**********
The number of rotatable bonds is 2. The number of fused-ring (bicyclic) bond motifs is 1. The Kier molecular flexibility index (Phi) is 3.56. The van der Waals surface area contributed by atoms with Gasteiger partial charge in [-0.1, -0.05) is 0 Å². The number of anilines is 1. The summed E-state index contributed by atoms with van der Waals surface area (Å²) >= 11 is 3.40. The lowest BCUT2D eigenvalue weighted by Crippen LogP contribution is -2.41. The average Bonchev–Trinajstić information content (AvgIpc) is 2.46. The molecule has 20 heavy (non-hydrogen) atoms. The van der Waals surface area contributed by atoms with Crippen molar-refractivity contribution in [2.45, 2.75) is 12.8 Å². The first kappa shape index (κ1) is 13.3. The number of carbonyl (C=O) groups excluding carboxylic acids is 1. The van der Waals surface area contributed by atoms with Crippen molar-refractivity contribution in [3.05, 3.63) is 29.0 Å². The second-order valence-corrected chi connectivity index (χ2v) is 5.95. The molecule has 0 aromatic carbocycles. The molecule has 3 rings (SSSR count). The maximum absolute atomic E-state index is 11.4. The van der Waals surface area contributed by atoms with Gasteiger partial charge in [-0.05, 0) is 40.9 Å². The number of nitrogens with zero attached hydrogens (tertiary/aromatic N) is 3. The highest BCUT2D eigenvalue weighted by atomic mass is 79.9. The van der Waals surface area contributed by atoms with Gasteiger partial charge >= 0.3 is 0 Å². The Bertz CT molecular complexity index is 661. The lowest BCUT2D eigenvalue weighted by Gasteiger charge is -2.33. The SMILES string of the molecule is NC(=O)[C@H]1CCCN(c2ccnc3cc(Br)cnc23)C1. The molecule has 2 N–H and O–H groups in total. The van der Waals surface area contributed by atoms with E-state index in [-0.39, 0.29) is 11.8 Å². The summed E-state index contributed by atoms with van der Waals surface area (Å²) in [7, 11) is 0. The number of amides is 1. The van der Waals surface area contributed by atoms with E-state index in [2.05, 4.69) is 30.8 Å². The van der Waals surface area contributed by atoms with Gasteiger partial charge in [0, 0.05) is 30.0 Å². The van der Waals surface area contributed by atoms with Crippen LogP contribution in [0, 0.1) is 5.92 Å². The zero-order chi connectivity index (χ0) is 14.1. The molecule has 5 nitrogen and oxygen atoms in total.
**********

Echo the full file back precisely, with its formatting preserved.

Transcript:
The number of rotatable bonds is 2. The number of fused-ring (bicyclic) bond motifs is 1. The Kier molecular flexibility index (Phi) is 3.56. The van der Waals surface area contributed by atoms with Gasteiger partial charge in [-0.1, -0.05) is 0 Å². The number of anilines is 1. The summed E-state index contributed by atoms with van der Waals surface area (Å²) >= 11 is 3.40. The lowest BCUT2D eigenvalue weighted by Crippen LogP contribution is -2.41. The average Bonchev–Trinajstić information content (AvgIpc) is 2.46. The molecule has 20 heavy (non-hydrogen) atoms. The van der Waals surface area contributed by atoms with Crippen molar-refractivity contribution in [2.45, 2.75) is 12.8 Å². The first kappa shape index (κ1) is 13.3. The number of carbonyl (C=O) groups excluding carboxylic acids is 1. The van der Waals surface area contributed by atoms with Crippen molar-refractivity contribution in [3.05, 3.63) is 29.0 Å². The second-order valence-corrected chi connectivity index (χ2v) is 5.95. The molecule has 0 aromatic carbocycles. The molecule has 3 rings (SSSR count). The maximum absolute atomic E-state index is 11.4. The van der Waals surface area contributed by atoms with Gasteiger partial charge in [-0.05, 0) is 40.9 Å². The number of nitrogens with zero attached hydrogens (tertiary/aromatic N) is 3. The highest BCUT2D eigenvalue weighted by atomic mass is 79.9. The van der Waals surface area contributed by atoms with Gasteiger partial charge >= 0.3 is 0 Å². The Bertz CT molecular complexity index is 661. The lowest BCUT2D eigenvalue weighted by Gasteiger charge is -2.33. The SMILES string of the molecule is NC(=O)[C@H]1CCCN(c2ccnc3cc(Br)cnc23)C1. The molecule has 2 N–H and O–H groups in total. The van der Waals surface area contributed by atoms with E-state index in [-0.39, 0.29) is 11.8 Å². The summed E-state index contributed by atoms with van der Waals surface area (Å²) in [7, 11) is 0. The number of amides is 1. The van der Waals surface area contributed by atoms with E-state index in [2.05, 4.69) is 30.8 Å². The van der Waals surface area contributed by atoms with Gasteiger partial charge in [0, 0.05) is 30.0 Å². The van der Waals surface area contributed by atoms with Crippen LogP contribution in [0, 0.1) is 5.92 Å². The zero-order chi connectivity index (χ0) is 14.1. The molecule has 5 nitrogen and oxygen atoms in total.